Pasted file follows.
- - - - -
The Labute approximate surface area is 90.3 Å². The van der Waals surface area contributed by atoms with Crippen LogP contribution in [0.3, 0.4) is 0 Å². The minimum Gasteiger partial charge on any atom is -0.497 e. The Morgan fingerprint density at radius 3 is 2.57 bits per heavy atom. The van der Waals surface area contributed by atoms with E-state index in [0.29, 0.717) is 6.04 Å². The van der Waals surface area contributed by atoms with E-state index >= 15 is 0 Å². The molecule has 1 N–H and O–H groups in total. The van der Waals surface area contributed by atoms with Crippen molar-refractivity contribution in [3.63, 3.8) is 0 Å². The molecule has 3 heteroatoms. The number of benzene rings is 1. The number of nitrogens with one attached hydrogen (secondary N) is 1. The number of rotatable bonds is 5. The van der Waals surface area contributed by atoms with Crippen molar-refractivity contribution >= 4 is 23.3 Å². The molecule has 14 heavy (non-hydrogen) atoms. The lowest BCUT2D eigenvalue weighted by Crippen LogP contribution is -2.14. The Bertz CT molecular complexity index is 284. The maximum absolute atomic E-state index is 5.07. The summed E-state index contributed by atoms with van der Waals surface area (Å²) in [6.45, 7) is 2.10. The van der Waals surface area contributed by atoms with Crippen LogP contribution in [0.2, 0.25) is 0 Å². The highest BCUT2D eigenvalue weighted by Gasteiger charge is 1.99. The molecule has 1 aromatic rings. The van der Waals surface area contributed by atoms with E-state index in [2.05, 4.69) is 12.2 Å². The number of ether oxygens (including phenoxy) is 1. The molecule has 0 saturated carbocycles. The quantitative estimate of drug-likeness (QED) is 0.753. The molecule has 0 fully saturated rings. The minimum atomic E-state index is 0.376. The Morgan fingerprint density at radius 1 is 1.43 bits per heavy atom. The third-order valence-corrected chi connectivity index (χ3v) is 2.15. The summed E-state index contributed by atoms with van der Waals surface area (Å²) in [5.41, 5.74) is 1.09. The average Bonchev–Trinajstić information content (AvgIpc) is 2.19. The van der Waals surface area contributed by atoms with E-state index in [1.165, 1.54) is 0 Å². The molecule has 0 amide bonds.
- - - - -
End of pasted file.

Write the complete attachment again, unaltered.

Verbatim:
The Labute approximate surface area is 90.3 Å². The van der Waals surface area contributed by atoms with Crippen LogP contribution in [0.3, 0.4) is 0 Å². The minimum Gasteiger partial charge on any atom is -0.497 e. The Morgan fingerprint density at radius 3 is 2.57 bits per heavy atom. The van der Waals surface area contributed by atoms with E-state index in [0.29, 0.717) is 6.04 Å². The van der Waals surface area contributed by atoms with E-state index >= 15 is 0 Å². The molecule has 1 N–H and O–H groups in total. The van der Waals surface area contributed by atoms with Crippen molar-refractivity contribution in [3.63, 3.8) is 0 Å². The molecule has 3 heteroatoms. The number of benzene rings is 1. The number of nitrogens with one attached hydrogen (secondary N) is 1. The number of rotatable bonds is 5. The van der Waals surface area contributed by atoms with Crippen molar-refractivity contribution >= 4 is 23.3 Å². The molecule has 14 heavy (non-hydrogen) atoms. The lowest BCUT2D eigenvalue weighted by Crippen LogP contribution is -2.14. The Bertz CT molecular complexity index is 284. The maximum absolute atomic E-state index is 5.07. The summed E-state index contributed by atoms with van der Waals surface area (Å²) in [6.45, 7) is 2.10. The van der Waals surface area contributed by atoms with Crippen LogP contribution in [0.2, 0.25) is 0 Å². The highest BCUT2D eigenvalue weighted by Gasteiger charge is 1.99. The molecule has 1 aromatic rings. The van der Waals surface area contributed by atoms with E-state index in [2.05, 4.69) is 12.2 Å². The number of ether oxygens (including phenoxy) is 1. The molecule has 0 saturated carbocycles. The quantitative estimate of drug-likeness (QED) is 0.753. The molecule has 0 fully saturated rings. The minimum atomic E-state index is 0.376. The Morgan fingerprint density at radius 1 is 1.43 bits per heavy atom. The third-order valence-corrected chi connectivity index (χ3v) is 2.15. The summed E-state index contributed by atoms with van der Waals surface area (Å²) in [5.41, 5.74) is 1.09. The average Bonchev–Trinajstić information content (AvgIpc) is 2.19. The van der Waals surface area contributed by atoms with E-state index in [1.165, 1.54) is 0 Å². The molecule has 0 amide bonds.